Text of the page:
After I looked at the attendance data from last year I realized that having the show in the evening hours, alone, resulted in fairly modest numbers of visitors. We'd also attempted to gain larger crowds by scheduling the show during our annual Dia de los Niños celebration. Instead of bolstering attendance, that split the crowd. A brainstorming session with my specialist team (PE, music, library) started the planning for walking field trips to see the show. Grade levels would make the trek in pairs (K-1, 2-3, 4-5) with lots of adult walkers to help with safety and behavior choices. Our specialist time provides planning time for teachers but after presenting the proposal to the Leadership Team, people were willing to juggle their schedules for the day so that all children and staff could see the show. To help support the goals of my library partner we scheduled a book fair for the evening of the show in the school library.
Perhaps I'll track the amount of time it takes to mount 540 pieces of artwork on black construction paper and convert oral or written artists' statements from each child someday. This year's effort began last June, when the order for 18"x24" black paper went in. The April, 2009 show taught me that gluing enough 12"x18" paper to mount the number of large paintings we had was seriously time consuming so the larger paper size worked great this year. I talked to the students about the show early in September when we decorated our portfolio covers, promising that they'd enjoy the process of choosing a favorite piece when the show came along in the spring. A few children proudly announced, "This one is for the show!" when they finished a particularly satisfying piece of artwork. Others needed to be nudged a bit. Ours is a methodology that focuses more strongly on process than product, so many children prefer to try to "just do one more picture of X" to choosing a piece from further back in the year. After much shuffling of artwork, deep consideration of everything in the portfolios, and only a little bit of BossyArtTeacherStrongArming, works are chosen.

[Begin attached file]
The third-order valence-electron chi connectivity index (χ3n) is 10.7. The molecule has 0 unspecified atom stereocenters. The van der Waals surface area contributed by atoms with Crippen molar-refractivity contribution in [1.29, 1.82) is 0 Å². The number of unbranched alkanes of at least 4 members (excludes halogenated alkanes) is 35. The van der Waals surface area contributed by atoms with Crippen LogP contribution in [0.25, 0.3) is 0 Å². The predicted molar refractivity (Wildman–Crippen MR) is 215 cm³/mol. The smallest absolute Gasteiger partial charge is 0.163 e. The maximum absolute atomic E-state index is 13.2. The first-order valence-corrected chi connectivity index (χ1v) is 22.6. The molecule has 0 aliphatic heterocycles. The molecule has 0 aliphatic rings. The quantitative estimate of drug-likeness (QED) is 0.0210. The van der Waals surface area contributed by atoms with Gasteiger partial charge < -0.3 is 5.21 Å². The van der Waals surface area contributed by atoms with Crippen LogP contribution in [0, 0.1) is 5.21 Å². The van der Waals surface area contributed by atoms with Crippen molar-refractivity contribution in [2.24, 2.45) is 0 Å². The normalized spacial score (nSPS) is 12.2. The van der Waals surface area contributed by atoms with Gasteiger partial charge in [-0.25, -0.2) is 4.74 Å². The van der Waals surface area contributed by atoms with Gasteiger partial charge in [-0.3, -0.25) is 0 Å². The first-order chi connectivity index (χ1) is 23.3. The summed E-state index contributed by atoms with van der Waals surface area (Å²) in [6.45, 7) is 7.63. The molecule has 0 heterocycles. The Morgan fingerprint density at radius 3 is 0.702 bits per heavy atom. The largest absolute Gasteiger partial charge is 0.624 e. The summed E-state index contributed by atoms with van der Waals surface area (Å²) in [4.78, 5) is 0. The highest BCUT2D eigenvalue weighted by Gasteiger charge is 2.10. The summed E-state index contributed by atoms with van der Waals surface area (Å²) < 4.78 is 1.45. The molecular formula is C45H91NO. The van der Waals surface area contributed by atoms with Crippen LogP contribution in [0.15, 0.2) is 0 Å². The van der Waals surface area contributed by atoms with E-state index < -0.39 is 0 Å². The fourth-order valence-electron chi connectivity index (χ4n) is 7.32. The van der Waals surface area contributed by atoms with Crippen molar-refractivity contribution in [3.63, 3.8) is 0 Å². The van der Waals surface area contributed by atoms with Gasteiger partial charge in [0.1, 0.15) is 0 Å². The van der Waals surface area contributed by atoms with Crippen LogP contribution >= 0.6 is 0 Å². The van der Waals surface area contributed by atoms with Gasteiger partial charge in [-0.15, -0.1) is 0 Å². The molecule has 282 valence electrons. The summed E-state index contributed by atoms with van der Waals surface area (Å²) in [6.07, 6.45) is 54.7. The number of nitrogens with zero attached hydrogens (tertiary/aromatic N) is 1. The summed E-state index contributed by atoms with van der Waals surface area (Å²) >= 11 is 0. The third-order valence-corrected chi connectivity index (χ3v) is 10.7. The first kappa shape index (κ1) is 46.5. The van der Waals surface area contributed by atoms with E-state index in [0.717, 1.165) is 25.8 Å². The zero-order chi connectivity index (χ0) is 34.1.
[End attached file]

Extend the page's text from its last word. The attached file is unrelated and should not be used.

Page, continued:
Artists' statements are amazing things. I watch adults and children alike sink into the fascination of listening to the artist's voice in print while their eyes look at the art. Some are tidy lists that highlight process. Others are rambling stories
that beg for more print space. Still others are almost too private - windows into that artist's mind. Younger students dictate their statements and they're dropped straight into a computer template. Older students do their own first draft and submit the statement when the art is submitted for the show. A few find it difficult to talk about their art (hence the earlier reference to pulling teeth) but I politely insist. You won't be there to discuss your work with your viewers. Share just a little about what you were thinking, please. This year's format was two statements: Share something about why you created this piece. Share something about how you made it.
Thank you notes have gone out to the volunteers who gave us their afternoon to help hang the show, to the maintenance men who transported the livestock panels for my display kiosks, and to the facilitator of the room, for being such a pro in how he deals with our wandering art hordes. Data from the surveys I distributed to staff are being collected to help in next year's planning, and the artwork from the 2009-2010 art show is safely posted on refrigerators all over town. Life is good.